The pellets in the bioreactor are always tumbling around in order to provide the bacteria with the oxygen they need to grow, survive, and multiply. The bio pellet reactor works by providing your aquarium with an increased amount of bacteria, a place to house those bacteria, and by providing them with a place to receive nourishment. More or less, it is like a backup biological filter for the breaking down of ammonia and other such substances.
How To Set Up A Bio Pellet Reactor
Setting up a bio pellet reactor is really not very hard. Just follow the below steps to get the job done and in order to achieve maximum biological filtration efficiency.
- Step One: Choose the particular bio pellet reactor that is best suited for the specific shape and size of your aquarium. Larger aquariums with more fish and plants will need bigger reactors and more bio pellets.
- Step Two: Fill the bio pellet reactor up to the necessary level with the bio pellets of your choosing. Do some research here because there are different kinds of bio pellets and you definitely want to use the ones that are best suited for your tank. For the most part, for every 50 gallons of water, you will need roughly one cup of bio pellets.
- Step Three: The bio pellets will release, produce, and feed bacteria on its own, but you can always buy and add some bacteria into the mix to speed things up. Liquid biological filtration bacteria can be found at your local aquarium store and online too. While not necessary, it will speed up the process and make the biological filtration processing your tank stronger and more efficient.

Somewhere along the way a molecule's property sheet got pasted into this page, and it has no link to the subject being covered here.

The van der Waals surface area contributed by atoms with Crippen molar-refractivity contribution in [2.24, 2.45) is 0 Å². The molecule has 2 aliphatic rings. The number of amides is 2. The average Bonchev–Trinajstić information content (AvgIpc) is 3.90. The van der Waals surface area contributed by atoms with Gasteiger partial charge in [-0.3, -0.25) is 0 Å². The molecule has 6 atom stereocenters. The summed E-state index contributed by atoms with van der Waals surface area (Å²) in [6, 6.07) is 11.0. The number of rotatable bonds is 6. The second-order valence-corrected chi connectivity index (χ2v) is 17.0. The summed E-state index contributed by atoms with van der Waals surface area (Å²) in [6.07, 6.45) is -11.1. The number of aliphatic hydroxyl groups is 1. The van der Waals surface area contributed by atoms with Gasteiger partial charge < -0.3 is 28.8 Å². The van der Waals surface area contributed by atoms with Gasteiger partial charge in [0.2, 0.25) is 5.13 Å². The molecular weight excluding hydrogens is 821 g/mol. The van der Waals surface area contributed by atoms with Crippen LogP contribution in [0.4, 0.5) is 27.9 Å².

- Step Four: Place the bio pellet reactor in the desired location in your tank and turn it on. It really could not be any easier than that.
- Step Five: You will most likely need to add new bio pellets every 6 months to keep the reactor going at full power.
Benefits Of Using A Bio Pellet Reactor
Just in case it is unclear, let’s quickly go over the benefits of having a bio pellet reactor in your fish tank.
- It helps speed up the nitrogen cycle process in the beginning when you get a new tank. This means that you do not have to wait as long for the cycle to complete so you can add fish.
- It helps make up for the inefficiencies suffered by many filtration units. If you have a large bio load with lots of fish and plants, your filter might not be able to keep up. It is a good backup system to have in place in the event of ammonia spikes.
- Bio pellet reactors are great tools to help remove ammonia, nitrates, and nitrites from aquarium water so your fish can live healthily and happily in clean and ammonia free water (the right plants help too).
Now that you know all about what a bioreactor is and what it does, you might want to get one for yourself. They are definitely very useful tools to have in your fish-keeping arsenal and will go a long way in maintaining prime water quality and providing your fish with a more suitable living environment.
Feature Image Credit: Frantisek Czanner. Shutterstock